On Reading Outside of Your Genre

So I don’t have really *one genre* that I read.  Like you know how there’s some people who will read only romance, or only mystery, or only literary novels?  I read a little bit of everything. BUT. The big but. (Inner 9-year-old me is snickering at the thought of big butts.)  I do have those genres where I think, Nah, I don’t think I’d EVER be interested in reading that.  That book would bore me to tears.  That’s really not my type of book.  One of those?  Westerns.

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Ok but this cover is SO GORGEOUS, right??  I bought a hardback simply to stare at this cover.

Hence, the other day when I saw that Vengeance Road by Erin Bowman was on sale on Nook for $1.99, I wasn’t too hyped about it.  I’d heard of the book before, but had no interest in reading it.  It’s a Western, so I figured I’d find it boring, or weird, or just not my style.  For reference, here is the blurb:

When her father is murdered for a journal revealing the location of a hidden gold mine, eighteen-year-old Kate Thompson disguises herself as a boy and takes to the gritty plains looking for answers—and justice. What she finds are untrustworthy strangers, endless dust and heat, and a surprising band of allies, among them a young Apache girl and a pair of stubborn brothers who refuse to quit riding in her shadow. But as Kate gets closer to the secrets about her family, a startling truth becomes clear: some men will stop at nothing to get their hands on gold, and Kate’s quest for revenge may prove fatal.

If you, like me, read that and thought, Yeah, that’s not me, then STOP RIGHT THERE.

That’s exactly what I thought, especially after reading that it’s written in dialect (I have Huckleberry Finn flashbacks LOLOL).  But I bought the book anyway, because it was recommended by an author I like, and I’ve heard of this book, and it was only $1.99.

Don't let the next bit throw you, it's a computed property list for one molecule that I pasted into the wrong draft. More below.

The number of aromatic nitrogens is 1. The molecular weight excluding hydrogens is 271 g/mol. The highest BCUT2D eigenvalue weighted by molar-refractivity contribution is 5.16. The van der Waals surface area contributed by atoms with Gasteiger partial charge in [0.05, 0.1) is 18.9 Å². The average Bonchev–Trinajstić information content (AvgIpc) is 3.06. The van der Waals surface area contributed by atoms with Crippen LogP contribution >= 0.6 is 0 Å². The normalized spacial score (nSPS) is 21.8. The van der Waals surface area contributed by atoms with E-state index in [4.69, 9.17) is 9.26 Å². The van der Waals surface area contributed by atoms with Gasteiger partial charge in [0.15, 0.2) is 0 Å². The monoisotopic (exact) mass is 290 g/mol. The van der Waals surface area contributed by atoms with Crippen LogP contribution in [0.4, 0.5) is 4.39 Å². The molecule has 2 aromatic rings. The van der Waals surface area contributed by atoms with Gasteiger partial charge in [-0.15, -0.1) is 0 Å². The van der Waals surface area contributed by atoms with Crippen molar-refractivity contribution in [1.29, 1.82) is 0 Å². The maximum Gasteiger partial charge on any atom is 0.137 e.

I finished reading the book in less than 24 hours.  I haven’t done that since before I started my full-time job!!  I seriously could NOT put this book down.  I was 500% immersed in the world from beginning to end.  And it made me feel so incredibly refreshed when I finished.  Definitely caused a book hangover.

I guess what I didn’t realize was that I really needed a book with a morally ambiguous heroine.  A book where the bad guys got what they deserved.  I’ve been looking for perfect escapism books ever since the election, and THIS was a perfect one.  Exactly what I needed.

So I think I’ve learned not to write books off right away just because I think they’re not my type.  Because sometimes that book I thought I won’t like could be just what I need to read at the time!  (Like, now I’m wishing there were BAJILLIONS more YA Westerns because I NEED MOOOOORE.)  (Also Erin Bowman says she’s got a companion novel to VR set for release next year so YOU KNOW I’M EXCITED.)

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I’ve seen this cover a billion times and I only JUST NOW noticed that it’s a bird’s eye view of a guy in a cape/coat jumping from one city to the next.  Excellent observation skills of mine.

My next not-my-normal-thing read is an adult fantasy called A Darker Shade of Magic by V.E. Schwab.  I don’t think I’ve read an adult fantasy before, simply because I don’t expect them to have romance (I’ve mentioned I’m a sucker for a fantastic romance, right???)  So we’ll see how it goes.  😀  I’ve read two YA books by this author before (writing as Victoria Schwab) and I enjoyed them!